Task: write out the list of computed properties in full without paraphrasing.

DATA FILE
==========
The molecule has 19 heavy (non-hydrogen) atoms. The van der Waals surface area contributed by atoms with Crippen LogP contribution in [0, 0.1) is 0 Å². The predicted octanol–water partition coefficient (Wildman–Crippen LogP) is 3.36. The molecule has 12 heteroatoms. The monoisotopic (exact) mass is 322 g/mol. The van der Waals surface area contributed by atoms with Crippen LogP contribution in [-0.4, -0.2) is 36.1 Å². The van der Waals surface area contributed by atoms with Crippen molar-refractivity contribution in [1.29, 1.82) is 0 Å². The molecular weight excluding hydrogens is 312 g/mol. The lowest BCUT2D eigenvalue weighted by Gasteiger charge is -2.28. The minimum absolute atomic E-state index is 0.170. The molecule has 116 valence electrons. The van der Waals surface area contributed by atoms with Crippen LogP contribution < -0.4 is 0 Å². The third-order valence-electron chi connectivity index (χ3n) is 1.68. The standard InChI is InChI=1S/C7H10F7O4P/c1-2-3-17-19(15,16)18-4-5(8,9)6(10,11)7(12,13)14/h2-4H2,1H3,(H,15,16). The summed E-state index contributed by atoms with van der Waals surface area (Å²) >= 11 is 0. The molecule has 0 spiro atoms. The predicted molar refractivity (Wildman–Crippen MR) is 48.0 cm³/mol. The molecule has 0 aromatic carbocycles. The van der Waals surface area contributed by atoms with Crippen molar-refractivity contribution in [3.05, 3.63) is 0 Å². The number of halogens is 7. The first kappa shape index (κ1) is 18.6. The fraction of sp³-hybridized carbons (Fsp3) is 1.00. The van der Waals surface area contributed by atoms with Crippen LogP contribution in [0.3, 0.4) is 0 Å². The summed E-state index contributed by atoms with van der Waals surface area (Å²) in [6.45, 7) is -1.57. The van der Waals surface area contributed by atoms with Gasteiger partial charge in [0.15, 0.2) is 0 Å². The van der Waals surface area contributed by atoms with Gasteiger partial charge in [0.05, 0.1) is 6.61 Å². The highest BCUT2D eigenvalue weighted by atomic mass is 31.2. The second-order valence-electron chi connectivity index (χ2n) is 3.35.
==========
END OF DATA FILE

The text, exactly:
The molecule has 19 heavy (non-hydrogen) atoms. The van der Waals surface area contributed by atoms with Crippen LogP contribution in [0, 0.1) is 0 Å². The predicted octanol–water partition coefficient (Wildman–Crippen LogP) is 3.36. The molecule has 12 heteroatoms. The monoisotopic (exact) mass is 322 g/mol. The van der Waals surface area contributed by atoms with Crippen LogP contribution in [-0.4, -0.2) is 36.1 Å². The van der Waals surface area contributed by atoms with Crippen molar-refractivity contribution in [1.29, 1.82) is 0 Å². The molecular weight excluding hydrogens is 312 g/mol. The lowest BCUT2D eigenvalue weighted by Gasteiger charge is -2.28. The minimum absolute atomic E-state index is 0.170. The molecule has 116 valence electrons. The van der Waals surface area contributed by atoms with Crippen LogP contribution < -0.4 is 0 Å². The third-order valence-electron chi connectivity index (χ3n) is 1.68. The standard InChI is InChI=1S/C7H10F7O4P/c1-2-3-17-19(15,16)18-4-5(8,9)6(10,11)7(12,13)14/h2-4H2,1H3,(H,15,16). The summed E-state index contributed by atoms with van der Waals surface area (Å²) >= 11 is 0. The molecule has 0 spiro atoms. The predicted molar refractivity (Wildman–Crippen MR) is 48.0 cm³/mol. The molecule has 0 aromatic carbocycles. The van der Waals surface area contributed by atoms with Crippen molar-refractivity contribution in [3.05, 3.63) is 0 Å². The number of halogens is 7. The first kappa shape index (κ1) is 18.6. The fraction of sp³-hybridized carbons (Fsp3) is 1.00. The van der Waals surface area contributed by atoms with Crippen LogP contribution in [0.3, 0.4) is 0 Å². The summed E-state index contributed by atoms with van der Waals surface area (Å²) in [6.45, 7) is -1.57. The van der Waals surface area contributed by atoms with Gasteiger partial charge in [0.15, 0.2) is 0 Å². The van der Waals surface area contributed by atoms with Gasteiger partial charge in [0.05, 0.1) is 6.61 Å². The highest BCUT2D eigenvalue weighted by atomic mass is 31.2. The second-order valence-electron chi connectivity index (χ2n) is 3.35.